LONDON (Reuters) - Scottish lawmakers Wednesday backed a binding goal to cut greenhouse gases by 42 percent by 2020 from 1990 levels, edging Germany into second place in a ranking of the most ambitious developed world targets.
Developing countries have demanded that rich nations take the lead in fighting climate change. They have so far been unimpressed with plans which show big gaps must be bridged to agree a global treaty in December to replace the Kyoto Protocol.
Scotland’s bill included an option to curb its ambition if no strong global climate deal is reached in six months’ time.
Environmental campaigners nevertheless hailed the decision by Scotland, which has ample potential for low-carbon wind power, having derided targets proposed earlier this month by Japan and Russia.
“At least one nation is prepared to aim for climate legislation that follows the science,” said Kim Carstensen, head of the Global Climate Initiative of the WWF International environmental group.
Some Scottish lawmakers described the climate bill as the most important since the establishment of the Scottish parliament in 1999.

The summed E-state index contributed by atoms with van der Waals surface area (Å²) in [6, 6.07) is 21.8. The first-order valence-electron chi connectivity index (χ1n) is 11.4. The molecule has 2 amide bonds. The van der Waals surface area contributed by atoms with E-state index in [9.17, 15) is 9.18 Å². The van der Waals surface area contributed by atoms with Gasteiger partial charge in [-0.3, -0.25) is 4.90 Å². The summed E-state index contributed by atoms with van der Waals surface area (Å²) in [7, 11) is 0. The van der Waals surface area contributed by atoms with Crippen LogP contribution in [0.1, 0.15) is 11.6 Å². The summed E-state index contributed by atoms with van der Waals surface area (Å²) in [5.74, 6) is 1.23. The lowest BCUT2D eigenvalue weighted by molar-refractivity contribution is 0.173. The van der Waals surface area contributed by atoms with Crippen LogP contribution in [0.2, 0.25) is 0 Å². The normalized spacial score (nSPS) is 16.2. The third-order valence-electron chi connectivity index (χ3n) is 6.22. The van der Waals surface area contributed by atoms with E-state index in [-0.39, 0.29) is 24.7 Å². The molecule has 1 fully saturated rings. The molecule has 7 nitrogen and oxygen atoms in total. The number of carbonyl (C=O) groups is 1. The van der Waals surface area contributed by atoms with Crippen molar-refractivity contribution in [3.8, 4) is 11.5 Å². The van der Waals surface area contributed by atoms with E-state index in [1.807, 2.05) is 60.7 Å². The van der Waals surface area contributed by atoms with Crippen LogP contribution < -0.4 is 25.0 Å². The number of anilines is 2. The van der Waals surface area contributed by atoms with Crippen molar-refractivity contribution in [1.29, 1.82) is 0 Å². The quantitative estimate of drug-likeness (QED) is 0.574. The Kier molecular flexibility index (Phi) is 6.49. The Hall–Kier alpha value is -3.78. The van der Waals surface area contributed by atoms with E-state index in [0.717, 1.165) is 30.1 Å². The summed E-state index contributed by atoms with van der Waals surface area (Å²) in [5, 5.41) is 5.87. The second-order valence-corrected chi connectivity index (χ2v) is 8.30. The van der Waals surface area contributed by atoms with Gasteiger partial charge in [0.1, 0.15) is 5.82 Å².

Britain formally adopted in April a legally-binding target to curb greenhouse gases by 34 percent. Lawmakers in Scotland have some local autonomy and went a step further than the national parliament. Scotland has a population of 5 million compared with a total British population of 61 million.
China and many developing nations want the rich to cut carbon by at least 40 percent by 2020 to avoid the worst effects of global warming such as droughts, floods and rising seas.
The European Union has agreed a target to cut greenhouse gases by at least 20 percent by 2020, and Germany plans to cut carbon emissions by 40 percent compared with 1990 levels.
Green groups criticized Japan’s and Russia’s plans announced this month to cut emissions by 8 percent and 10-15 percent respectively.